Watching the highly anticipated Batman v Superman: Dawn of Justice is a little like spectating an overhyped boxing match. You patiently wait for the main event to start, only to then get disappointed when the one-sided scrap ends within a matter of minutes. On paper a duel between the most famous superheroes of all time should be epic, but alas setup for the upcoming Justice League blockbuster hijacks the whole thing instead. In case the script wasn’t bloated enough already we also get Doomsday showing up at the eleventh hour. Chris Terrio and David Goyer, who wrote the screenplay, must not subscribe to the adage that less is more. Couldn’t they have saved Doomsday for that Justice League flick that Warner Bros is so desperate to rush out?
Batman v Superman begins with Bruce Wayne witnessing first hand how the city of Metropolis was reduced to rubble, during Man of Steel’s final act. The scene establishes why the Caped Crusader despises Superman, as he helplessly watches innocents die and property get destroyed in the final battle with General Zod. If that doesn’t get his utility belt in a twist, the Dark Knight is further incensed when Superman turns up in Gotham and begins to interfere with his vigilante activities. Bruce isn’t the only one who detests Superman though. Fellow billionaire Lex Luthor also wants to bring Superman down a notch, which he intends to do by harvesting kryptonite ore and making use of the alien tech responsible for transporting Clark Kent to Earth.
To be honest I can sympathise with Bruce and Lex. Superman may be using his powers for good, but you can’t blame humans for distrusting an extra terrestrial who could potentially decimate a city with eye beams. Even if Superman is strong physically there’s no guarantee that his judgement is equally beefy. Early on for example we see that when presented with the choice of preventing a massive African massacre or rescuing Lois Lane, Superman opts to save the babe who jumps his bones. Out of Superman’s two rivals I have to say that Ben Affleck pulls off a convincing Batman. Jesse Eisenberg’s eccentric take on Luthor is another story entirely. Just because he previously played an entrepreneur in The Social Network doesn’t mean that he has the presence to portray Lex.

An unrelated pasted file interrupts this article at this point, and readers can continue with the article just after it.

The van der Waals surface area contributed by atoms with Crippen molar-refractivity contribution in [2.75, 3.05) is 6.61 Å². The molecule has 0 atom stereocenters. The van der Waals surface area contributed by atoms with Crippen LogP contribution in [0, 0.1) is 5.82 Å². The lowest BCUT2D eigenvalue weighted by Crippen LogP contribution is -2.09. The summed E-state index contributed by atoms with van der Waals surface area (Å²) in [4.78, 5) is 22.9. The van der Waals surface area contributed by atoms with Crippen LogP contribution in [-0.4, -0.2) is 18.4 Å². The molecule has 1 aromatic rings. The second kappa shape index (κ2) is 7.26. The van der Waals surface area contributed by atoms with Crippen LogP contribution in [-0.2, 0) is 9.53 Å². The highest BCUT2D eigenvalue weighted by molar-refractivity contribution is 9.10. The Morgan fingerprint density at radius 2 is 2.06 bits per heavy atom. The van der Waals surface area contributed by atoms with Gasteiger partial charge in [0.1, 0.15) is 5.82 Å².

My rating for Batman v Superman: Dawn of Justice is a three out of five. The movie trails behind Marvel’s cinematic offerings, but it wasn’t as terrible as some others have made out. That said I did watch the Ultimate Edition of the film, which is supposedly more coherent than the theatrical cut – thanks to the addition of a few extra scenes. Maybe the movie would have received less flack from critics had it been released in this form, although I can’t blame cinemas for resisting to screen a three hour flick. Annexing all the Justice League nonsense, which added nothing to the story, could have condensed the running time. The brief Cyborg/Aquaman/Flash cameos felt shoehorned in, but on the plus side Gal Gadot’s Wonder Woman was a badass and easy on the eyes.
Overall I think Batman v Superman is worth watching for the Batfleck moments. Not only did Affleck avoid becoming another Clooney/Kilmer disaster, but he also delivered the finest live action Batman fights I have ever seen. The finale were the DC Trinity squared off against Doomsday was also decent, even if the CG effects made the creature look like a Lord of the Rings troll. Zack Snyder, not content with blowing up Metropolis in Man of Steel, channelled Michael Bay by orchestrating another explosive conclusion. The writers pre-empted the naysayers, who condemn collateral damage, by saying that the clash took place in a deserted part of town. I’m not convinced. If we maintain this level of wanton destruction, in future DC universe features, there aren’t going to be any cities left standing by the time Justice League rolls along.